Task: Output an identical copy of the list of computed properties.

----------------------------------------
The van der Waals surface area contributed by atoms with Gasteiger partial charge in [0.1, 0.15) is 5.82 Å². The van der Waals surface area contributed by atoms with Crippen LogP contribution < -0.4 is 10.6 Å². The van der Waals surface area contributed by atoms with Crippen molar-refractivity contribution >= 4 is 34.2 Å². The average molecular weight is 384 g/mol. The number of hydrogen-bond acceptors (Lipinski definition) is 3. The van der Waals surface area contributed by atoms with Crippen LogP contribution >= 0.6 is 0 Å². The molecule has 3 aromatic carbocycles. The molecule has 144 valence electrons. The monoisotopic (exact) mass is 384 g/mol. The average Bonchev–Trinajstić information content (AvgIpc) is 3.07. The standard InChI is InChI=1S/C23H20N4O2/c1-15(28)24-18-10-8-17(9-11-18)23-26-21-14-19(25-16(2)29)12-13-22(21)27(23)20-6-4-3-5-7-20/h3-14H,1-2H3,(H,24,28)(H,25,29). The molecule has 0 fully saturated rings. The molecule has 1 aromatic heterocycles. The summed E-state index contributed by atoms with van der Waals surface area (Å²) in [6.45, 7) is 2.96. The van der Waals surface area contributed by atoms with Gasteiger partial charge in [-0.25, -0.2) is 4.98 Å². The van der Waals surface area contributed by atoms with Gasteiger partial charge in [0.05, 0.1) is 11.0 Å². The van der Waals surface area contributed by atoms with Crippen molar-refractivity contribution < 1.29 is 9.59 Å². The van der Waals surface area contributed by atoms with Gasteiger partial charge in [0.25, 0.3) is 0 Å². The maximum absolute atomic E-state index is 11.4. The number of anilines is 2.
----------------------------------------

The van der Waals surface area contributed by atoms with Gasteiger partial charge in [0.1, 0.15) is 5.82 Å². The van der Waals surface area contributed by atoms with Crippen LogP contribution < -0.4 is 10.6 Å². The van der Waals surface area contributed by atoms with Crippen molar-refractivity contribution >= 4 is 34.2 Å². The average molecular weight is 384 g/mol. The number of hydrogen-bond acceptors (Lipinski definition) is 3. The van der Waals surface area contributed by atoms with Crippen LogP contribution >= 0.6 is 0 Å². The molecule has 3 aromatic carbocycles. The molecule has 144 valence electrons. The monoisotopic (exact) mass is 384 g/mol. The average Bonchev–Trinajstić information content (AvgIpc) is 3.07. The standard InChI is InChI=1S/C23H20N4O2/c1-15(28)24-18-10-8-17(9-11-18)23-26-21-14-19(25-16(2)29)12-13-22(21)27(23)20-6-4-3-5-7-20/h3-14H,1-2H3,(H,24,28)(H,25,29). The molecule has 0 fully saturated rings. The molecule has 1 aromatic heterocycles. The summed E-state index contributed by atoms with van der Waals surface area (Å²) in [6.45, 7) is 2.96. The van der Waals surface area contributed by atoms with Gasteiger partial charge in [-0.25, -0.2) is 4.98 Å². The van der Waals surface area contributed by atoms with Gasteiger partial charge in [0.05, 0.1) is 11.0 Å². The van der Waals surface area contributed by atoms with Crippen molar-refractivity contribution < 1.29 is 9.59 Å². The van der Waals surface area contributed by atoms with Gasteiger partial charge in [0.25, 0.3) is 0 Å². The maximum absolute atomic E-state index is 11.4. The number of anilines is 2.